Friday, May 10, 2013

Solving the Workld's Problems: W. Edwards Deming in Everyday Life

Intro: I have various blog posts in various forms of disarray, all of them, in one way or the other, on the subject of solving the world's problems. I've decided they're unlikely to get much more "finished," so what the heck, let's infuse it with a good dose of wabi-sabi!

(Based on a reading of W. Edwards Deming, a really smart guy whose ideas helped make Japan an economic powerhouse, but who is almost completely ignored in the U.S. business world, for obvious reasons. His books are page-turners. Read 'em!)

One of the questions that Deming's management books continually bring up is: What is your job, what is your purpose, what do you want? 

Sometimes you have to face the basic logic that you are trying to do mutually exclusive things, and you need to decide. It may be that they aren't completely, unresolvably mutually exclusive. But in solving them, you have to look at how important the different elements/outcomes are, decide what you can and can't compromise on. If you had to pick one or the other, which is really more important? And how important is the other? Then you can start to wind your way to a possible solution.

Which I will illustrate with a few of the most controversial examples possible: for example, the sad story of the Catholic church's stand on abortion. Do they want to maintain the idea of human sexuality as shameful and wrong, or do they want to stop the killing of innocent babies? I'm using their terminology here, because if they really believe this is all about the need to stop killing babies, and they could do that by accepting the reality that people have always had sex outside of marriage, and will continue to do so -- wouldn't that be a no-brainer? Wouldn't they encourage sex ed and contraceptives? Condoms aren't even against their beliefs, so why not make them more accessible? If I could stop cats from being killed at shelters, and all I had to do was stop being an asshole to strangers in the world doing something I disapprove of that's none of my  business, of course I'd do it! And believe me, you have NO IDEA how many things I disapprove of.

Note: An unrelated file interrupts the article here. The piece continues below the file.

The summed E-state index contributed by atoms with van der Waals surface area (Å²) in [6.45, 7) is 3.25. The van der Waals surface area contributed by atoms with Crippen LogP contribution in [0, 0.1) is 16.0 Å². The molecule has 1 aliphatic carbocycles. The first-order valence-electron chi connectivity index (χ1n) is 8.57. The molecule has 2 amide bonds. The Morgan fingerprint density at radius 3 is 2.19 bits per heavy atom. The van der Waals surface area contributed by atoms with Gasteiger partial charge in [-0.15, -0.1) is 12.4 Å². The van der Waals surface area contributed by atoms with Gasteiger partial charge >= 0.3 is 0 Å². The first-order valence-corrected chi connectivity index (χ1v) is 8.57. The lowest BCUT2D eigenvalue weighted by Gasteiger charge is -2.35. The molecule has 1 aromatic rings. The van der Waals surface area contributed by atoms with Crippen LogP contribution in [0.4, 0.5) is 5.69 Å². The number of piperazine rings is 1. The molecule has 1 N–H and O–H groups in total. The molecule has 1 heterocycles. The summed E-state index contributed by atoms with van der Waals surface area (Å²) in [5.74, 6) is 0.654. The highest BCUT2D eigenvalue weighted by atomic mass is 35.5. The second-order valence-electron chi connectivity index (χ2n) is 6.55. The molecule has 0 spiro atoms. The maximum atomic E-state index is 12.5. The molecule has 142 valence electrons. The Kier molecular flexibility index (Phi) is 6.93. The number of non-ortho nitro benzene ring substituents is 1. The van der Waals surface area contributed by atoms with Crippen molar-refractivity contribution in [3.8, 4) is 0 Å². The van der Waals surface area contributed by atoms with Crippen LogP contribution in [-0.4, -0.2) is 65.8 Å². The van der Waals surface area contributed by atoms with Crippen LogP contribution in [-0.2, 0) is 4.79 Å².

A lot of people and groups who are opposed to abortion, though, keep carrying on as if they can have it both ways, without contradiction. But the truth is, like it or not, they need to pick, and if they don't, things are going to go on the way they have forever. If the shame were removed from sexuality, that would remove many of the stigmas, and people with unexpected pregnancies could deal with them in other ways ... as is in fact happening among more liberal neighborhoods of society. A girl doesn't need an abortion if she can have a baby in a supportive environment. Shame is never supportive.

Another example is the idea of the liberal media, which has been driving me crazy since the '80s. It isn't a conspiracy -- it's a business. I grew up in a time when the religion of business and commerce was developing, and I've heard decades of rhetoric about capitalism, free trade, free enterprise, supply and demand, giving the customer what they want, and keeping government out of business. (As if). Now, I'm a complete failure as a capitalist. I don't get it, and despite what self-help books sometimes say, it's not because I secretly long to be rich and lord it over lesser beings. This is where it becomes obvious that I am in fact a Christian, whatever I believe.

But that religion of capitalism is completely incompatible with the idea of society promoting higher values and ideals, be they the conservative Christian bring-back-family-values or anybody else's ... although those "Christian," "conservative" ones highlight the contradiction most strongly. The government is what's stopping your 12-year-old son from going to the dirty bookstore, and your 15-year-old daughter from going on the pill, and going to bars, and your 80-year-old mother from buying useless, potentially dangerous medicine that's supposed to cure whatever ails her. It's what protects people from being exploited by predators, physical or financial.

You want a free market economy or you don't. You want a society driven by traditional values or you don't. When the two are not compatible, people look at those of us pointing it out as if we're the problem. But what we see, clear as day, is that the refusal to face the contradiction is actually causing more problems than the problems!

No comments: